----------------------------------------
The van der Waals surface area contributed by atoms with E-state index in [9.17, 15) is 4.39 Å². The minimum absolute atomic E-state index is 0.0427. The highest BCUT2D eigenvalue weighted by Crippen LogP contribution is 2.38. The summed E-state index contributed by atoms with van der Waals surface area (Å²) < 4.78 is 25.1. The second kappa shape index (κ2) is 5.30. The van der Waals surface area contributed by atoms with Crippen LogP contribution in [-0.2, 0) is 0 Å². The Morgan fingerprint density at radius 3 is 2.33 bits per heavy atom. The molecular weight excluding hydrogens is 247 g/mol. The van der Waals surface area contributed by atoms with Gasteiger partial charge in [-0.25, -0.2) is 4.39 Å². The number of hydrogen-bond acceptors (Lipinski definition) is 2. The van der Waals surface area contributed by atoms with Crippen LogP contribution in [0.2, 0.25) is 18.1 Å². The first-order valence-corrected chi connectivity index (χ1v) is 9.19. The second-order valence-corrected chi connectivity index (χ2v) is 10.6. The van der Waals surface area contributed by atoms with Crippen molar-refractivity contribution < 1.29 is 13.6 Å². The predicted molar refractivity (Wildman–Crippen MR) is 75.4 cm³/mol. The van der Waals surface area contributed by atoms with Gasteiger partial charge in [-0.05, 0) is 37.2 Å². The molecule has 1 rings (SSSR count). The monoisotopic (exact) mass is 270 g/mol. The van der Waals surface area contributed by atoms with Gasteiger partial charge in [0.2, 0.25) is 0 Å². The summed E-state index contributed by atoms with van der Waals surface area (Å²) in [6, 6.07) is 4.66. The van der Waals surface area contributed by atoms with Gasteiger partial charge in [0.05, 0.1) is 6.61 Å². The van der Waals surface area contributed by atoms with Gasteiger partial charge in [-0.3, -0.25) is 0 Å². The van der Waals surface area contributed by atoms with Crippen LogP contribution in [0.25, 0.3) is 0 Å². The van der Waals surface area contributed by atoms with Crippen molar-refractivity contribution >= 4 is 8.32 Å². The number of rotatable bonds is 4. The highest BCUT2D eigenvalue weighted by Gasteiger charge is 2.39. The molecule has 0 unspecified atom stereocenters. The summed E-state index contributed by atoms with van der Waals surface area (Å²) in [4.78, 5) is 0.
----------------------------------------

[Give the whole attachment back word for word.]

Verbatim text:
The van der Waals surface area contributed by atoms with E-state index in [9.17, 15) is 4.39 Å². The minimum absolute atomic E-state index is 0.0427. The highest BCUT2D eigenvalue weighted by Crippen LogP contribution is 2.38. The summed E-state index contributed by atoms with van der Waals surface area (Å²) < 4.78 is 25.1. The second kappa shape index (κ2) is 5.30. The van der Waals surface area contributed by atoms with Crippen LogP contribution in [-0.2, 0) is 0 Å². The Morgan fingerprint density at radius 3 is 2.33 bits per heavy atom. The molecular weight excluding hydrogens is 247 g/mol. The van der Waals surface area contributed by atoms with Gasteiger partial charge in [-0.25, -0.2) is 4.39 Å². The number of hydrogen-bond acceptors (Lipinski definition) is 2. The van der Waals surface area contributed by atoms with Crippen LogP contribution in [0.2, 0.25) is 18.1 Å². The first-order valence-corrected chi connectivity index (χ1v) is 9.19. The second-order valence-corrected chi connectivity index (χ2v) is 10.6. The van der Waals surface area contributed by atoms with Crippen molar-refractivity contribution < 1.29 is 13.6 Å². The predicted molar refractivity (Wildman–Crippen MR) is 75.4 cm³/mol. The van der Waals surface area contributed by atoms with Gasteiger partial charge in [-0.05, 0) is 37.2 Å². The molecule has 1 rings (SSSR count). The monoisotopic (exact) mass is 270 g/mol. The van der Waals surface area contributed by atoms with Gasteiger partial charge in [0.2, 0.25) is 0 Å². The summed E-state index contributed by atoms with van der Waals surface area (Å²) in [6, 6.07) is 4.66. The van der Waals surface area contributed by atoms with Gasteiger partial charge in [0.05, 0.1) is 6.61 Å². The van der Waals surface area contributed by atoms with Gasteiger partial charge in [-0.3, -0.25) is 0 Å². The van der Waals surface area contributed by atoms with Crippen LogP contribution in [0.25, 0.3) is 0 Å². The van der Waals surface area contributed by atoms with Crippen molar-refractivity contribution >= 4 is 8.32 Å². The number of rotatable bonds is 4. The highest BCUT2D eigenvalue weighted by Gasteiger charge is 2.39. The molecule has 0 unspecified atom stereocenters. The summed E-state index contributed by atoms with van der Waals surface area (Å²) in [4.78, 5) is 0.